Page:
The winners of Australia's peak industry design awards – the highest honour for design and innovation in the country were announced at The Star, Sydney, on 11 July at the 61st annual Good Design Awards Ceremony.

Sortal received a prestigious Good Design Award Winner Accolade in the Digital Design category in recognition for outstanding design and innovation. Sortal analyses the content and context of images and videos to find very specific concepts, objects and ‘photo facts’. It makes large digital collections highly searchable and discoverable through a trainable personal assistant. 

The annual Good Design Awards is Australia’s most prestigious international Awards for design and innovation with a proud history dating back to 1958. The Awards celebrate the best new products and services on the Australian market, excellence in architectural design, engineering, fashion, digital and communication design and reward emerging areas of design strategy, social impact and design entrepreneurship.

The Good Design Awards Jury spent several days evaluating each entry according to a strict set of design criteria which covers ‘good design’, ‘design innovation’ and ‘design impact’. Projects recognised with a Good Design Award must demonstrate excellence in all areas and convince the Jury they are worthy of recognition.  

Dr. Brandon Gien, CEO of Good Design Australia said: “Receiving a Good Design Award at this level is a significant achievement given the very high calibre of entries received this year.”

“Australia’s Good Design Award is more than a symbol of design excellence, it represents the hard work and dedication towards an innovative outcome that will ultimately improve our quality of life. These projects showcase the brilliance of design and the potential it has to improve our world,” said Dr. Gien.

The Good Design Awards Jury praised Sortal - artificial intelligence to understand human meaning commenting: “ Great value proposition from both an individual and business perspective with very neat AI that gets a lot of contextual and visual labels right. Good, solid design all round. ”

The Good Design Awards attracted a record number of submissions with close to 700 design projects evaluated in this year’s international design awards.

This announcement follows the recent accolades where Sortal was the Queensland merit recipient for the Startup of the Year at the Australian Information Industry Association iAwards for 2019.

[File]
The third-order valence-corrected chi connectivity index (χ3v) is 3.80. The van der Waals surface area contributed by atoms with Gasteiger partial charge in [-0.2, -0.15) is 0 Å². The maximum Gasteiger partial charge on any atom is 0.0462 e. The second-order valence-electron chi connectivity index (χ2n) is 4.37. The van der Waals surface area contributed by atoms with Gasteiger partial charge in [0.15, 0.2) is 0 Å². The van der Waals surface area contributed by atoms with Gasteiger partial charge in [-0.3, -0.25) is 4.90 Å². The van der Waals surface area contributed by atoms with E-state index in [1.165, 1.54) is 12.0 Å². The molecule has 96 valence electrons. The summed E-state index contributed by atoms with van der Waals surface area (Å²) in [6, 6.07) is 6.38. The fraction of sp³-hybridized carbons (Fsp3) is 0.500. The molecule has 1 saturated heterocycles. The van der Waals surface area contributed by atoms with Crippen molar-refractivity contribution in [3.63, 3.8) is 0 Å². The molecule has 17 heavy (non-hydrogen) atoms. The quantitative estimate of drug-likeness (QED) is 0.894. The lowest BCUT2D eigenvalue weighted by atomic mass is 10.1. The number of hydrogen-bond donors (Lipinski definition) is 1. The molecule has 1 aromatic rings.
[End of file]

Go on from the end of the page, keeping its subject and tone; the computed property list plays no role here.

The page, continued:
A curious intersection between artificial intelligence, photography and dementia

At the heart of Sortal is a passion for people and their stories, told through the emotional connection to images.  It has always been our intention to use our technology to improve the lives of others through social enterprise.

Sortal’s powerful AI technology is put to good use to support individuals, families and carers touched by dementia. This combined with an interactive and engaging interface specifically designed for therapeutic outcomes and memory enhancement provides a tool for clinical application for health professionals working in dementia care.

Dementia is now considered a global pandemic. Every 3 seconds a new case is diagnosed. In Australia, dementia is the second leading cause of death. The challenge of an ageing population where people live longer means more people will be touched by dementia.

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Over the past decade time, resources, energy and investment has been poured into AI by the world’s largest companies and institutions. In case you hadn’t noticed AI is already here. There’s more breakthroughs to come, but we already see the fruits of the revolution before us.

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Creative is not a word that I generally use to describe myself. Yet, one of the most interesting parts of photography to me is the subjectivity. I love that the same photograph can leave two people with completely different impressions and it seems that this subjectivity forces me to get more creative. Creativity is an area that I've always struggled with, not because I don't want it, but because it doesn't seem to come to me as freely as I’d like. As someone who spends their day in a technical profession where every problem has a correct solution, it can be a challenge to produce something that isn't tied to a predefined outcome. Thus my photography forces me to explore the world in a different way.

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For as long as I can remember I have had a camera. My grandmother gave me a 110-film camera when I was very young and I was hooked immediately. I could never snap enough pics of my family and cats and friends.

I often went on weekend kids camps with my church and my mum would buy me a 12 exposure roll of film for the occasion. I loved the anticipation as I waited for her to take them to the chemist for processing, the excitement when she finally collected them, the disappointment when half of them were underexposed or blurry or covered by a finger - and finally the satisfaction when I managed to get a good one.

But why so much emotion over a picture? Why does taking photos still get me excited all these years later? I think it’s a combination of a few things – sometimes familiarity, sometimes the need to document the details and mostly the chase to capture what I like to call the ‘money shot’.

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